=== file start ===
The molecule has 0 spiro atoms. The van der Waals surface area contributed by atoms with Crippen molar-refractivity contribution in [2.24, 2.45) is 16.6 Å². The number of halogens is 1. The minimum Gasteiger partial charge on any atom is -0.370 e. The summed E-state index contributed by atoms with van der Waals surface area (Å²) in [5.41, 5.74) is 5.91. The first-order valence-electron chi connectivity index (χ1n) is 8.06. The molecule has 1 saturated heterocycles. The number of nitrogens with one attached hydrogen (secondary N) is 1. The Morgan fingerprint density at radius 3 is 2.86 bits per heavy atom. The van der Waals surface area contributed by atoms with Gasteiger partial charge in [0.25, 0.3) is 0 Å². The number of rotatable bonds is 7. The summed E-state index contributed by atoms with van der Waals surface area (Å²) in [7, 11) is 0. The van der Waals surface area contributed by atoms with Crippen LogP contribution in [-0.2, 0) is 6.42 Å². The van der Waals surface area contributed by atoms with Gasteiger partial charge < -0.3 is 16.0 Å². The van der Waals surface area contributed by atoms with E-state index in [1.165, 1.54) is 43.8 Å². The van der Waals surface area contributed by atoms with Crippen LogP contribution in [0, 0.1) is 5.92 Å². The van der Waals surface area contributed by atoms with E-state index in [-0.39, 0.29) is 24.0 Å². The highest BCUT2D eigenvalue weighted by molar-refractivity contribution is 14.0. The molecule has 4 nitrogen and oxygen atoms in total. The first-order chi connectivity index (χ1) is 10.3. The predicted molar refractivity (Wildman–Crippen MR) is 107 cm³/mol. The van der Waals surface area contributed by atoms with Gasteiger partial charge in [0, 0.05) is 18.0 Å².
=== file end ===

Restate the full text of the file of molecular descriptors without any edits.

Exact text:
The molecule has 0 spiro atoms. The van der Waals surface area contributed by atoms with Crippen molar-refractivity contribution in [2.24, 2.45) is 16.6 Å². The number of halogens is 1. The minimum Gasteiger partial charge on any atom is -0.370 e. The summed E-state index contributed by atoms with van der Waals surface area (Å²) in [5.41, 5.74) is 5.91. The first-order valence-electron chi connectivity index (χ1n) is 8.06. The molecule has 1 saturated heterocycles. The number of nitrogens with one attached hydrogen (secondary N) is 1. The Morgan fingerprint density at radius 3 is 2.86 bits per heavy atom. The van der Waals surface area contributed by atoms with Gasteiger partial charge in [0.25, 0.3) is 0 Å². The number of rotatable bonds is 7. The summed E-state index contributed by atoms with van der Waals surface area (Å²) in [7, 11) is 0. The van der Waals surface area contributed by atoms with Crippen LogP contribution in [-0.2, 0) is 6.42 Å². The van der Waals surface area contributed by atoms with Gasteiger partial charge < -0.3 is 16.0 Å². The van der Waals surface area contributed by atoms with E-state index in [1.165, 1.54) is 43.8 Å². The van der Waals surface area contributed by atoms with Crippen LogP contribution in [0, 0.1) is 5.92 Å². The van der Waals surface area contributed by atoms with E-state index in [-0.39, 0.29) is 24.0 Å². The highest BCUT2D eigenvalue weighted by molar-refractivity contribution is 14.0. The molecule has 4 nitrogen and oxygen atoms in total. The first-order chi connectivity index (χ1) is 10.3. The predicted molar refractivity (Wildman–Crippen MR) is 107 cm³/mol. The van der Waals surface area contributed by atoms with Gasteiger partial charge in [0, 0.05) is 18.0 Å².